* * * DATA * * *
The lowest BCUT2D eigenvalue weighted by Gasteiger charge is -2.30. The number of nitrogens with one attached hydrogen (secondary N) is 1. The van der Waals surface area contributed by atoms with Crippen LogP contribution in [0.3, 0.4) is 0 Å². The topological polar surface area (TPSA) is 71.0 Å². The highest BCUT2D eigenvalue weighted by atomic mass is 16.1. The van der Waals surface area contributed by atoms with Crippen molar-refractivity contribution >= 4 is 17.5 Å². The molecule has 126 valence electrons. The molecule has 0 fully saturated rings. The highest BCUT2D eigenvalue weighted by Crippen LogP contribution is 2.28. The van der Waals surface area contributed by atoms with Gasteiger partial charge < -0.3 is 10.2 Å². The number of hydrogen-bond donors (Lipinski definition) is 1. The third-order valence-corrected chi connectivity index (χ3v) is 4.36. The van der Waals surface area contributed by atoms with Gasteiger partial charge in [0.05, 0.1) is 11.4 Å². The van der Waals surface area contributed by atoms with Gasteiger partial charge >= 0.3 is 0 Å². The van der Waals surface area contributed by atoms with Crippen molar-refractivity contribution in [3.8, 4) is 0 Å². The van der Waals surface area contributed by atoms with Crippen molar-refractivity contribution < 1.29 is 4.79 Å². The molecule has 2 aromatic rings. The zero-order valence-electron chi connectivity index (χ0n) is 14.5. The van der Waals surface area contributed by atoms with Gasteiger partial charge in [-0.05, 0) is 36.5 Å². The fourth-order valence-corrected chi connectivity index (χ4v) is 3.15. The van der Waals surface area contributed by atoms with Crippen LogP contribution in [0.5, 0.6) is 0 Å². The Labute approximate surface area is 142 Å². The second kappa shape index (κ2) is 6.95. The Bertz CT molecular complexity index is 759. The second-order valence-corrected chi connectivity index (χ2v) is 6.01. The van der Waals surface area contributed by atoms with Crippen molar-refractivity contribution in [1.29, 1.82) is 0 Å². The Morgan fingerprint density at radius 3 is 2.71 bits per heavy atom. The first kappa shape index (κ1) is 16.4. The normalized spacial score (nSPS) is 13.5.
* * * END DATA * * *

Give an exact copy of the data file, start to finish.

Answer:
The lowest BCUT2D eigenvalue weighted by Gasteiger charge is -2.30. The number of nitrogens with one attached hydrogen (secondary N) is 1. The van der Waals surface area contributed by atoms with Crippen LogP contribution in [0.3, 0.4) is 0 Å². The topological polar surface area (TPSA) is 71.0 Å². The highest BCUT2D eigenvalue weighted by atomic mass is 16.1. The van der Waals surface area contributed by atoms with Crippen molar-refractivity contribution >= 4 is 17.5 Å². The molecule has 126 valence electrons. The molecule has 0 fully saturated rings. The highest BCUT2D eigenvalue weighted by Crippen LogP contribution is 2.28. The van der Waals surface area contributed by atoms with Gasteiger partial charge < -0.3 is 10.2 Å². The number of hydrogen-bond donors (Lipinski definition) is 1. The third-order valence-corrected chi connectivity index (χ3v) is 4.36. The van der Waals surface area contributed by atoms with Gasteiger partial charge in [0.05, 0.1) is 11.4 Å². The van der Waals surface area contributed by atoms with Gasteiger partial charge >= 0.3 is 0 Å². The van der Waals surface area contributed by atoms with Crippen molar-refractivity contribution in [3.8, 4) is 0 Å². The van der Waals surface area contributed by atoms with Crippen molar-refractivity contribution < 1.29 is 4.79 Å². The molecule has 2 aromatic rings. The zero-order valence-electron chi connectivity index (χ0n) is 14.5. The van der Waals surface area contributed by atoms with Gasteiger partial charge in [-0.05, 0) is 36.5 Å². The fourth-order valence-corrected chi connectivity index (χ4v) is 3.15. The van der Waals surface area contributed by atoms with Crippen LogP contribution in [0.5, 0.6) is 0 Å². The Labute approximate surface area is 142 Å². The second kappa shape index (κ2) is 6.95. The Bertz CT molecular complexity index is 759. The second-order valence-corrected chi connectivity index (χ2v) is 6.01. The van der Waals surface area contributed by atoms with Crippen molar-refractivity contribution in [1.29, 1.82) is 0 Å². The Morgan fingerprint density at radius 3 is 2.71 bits per heavy atom. The first kappa shape index (κ1) is 16.4. The normalized spacial score (nSPS) is 13.5.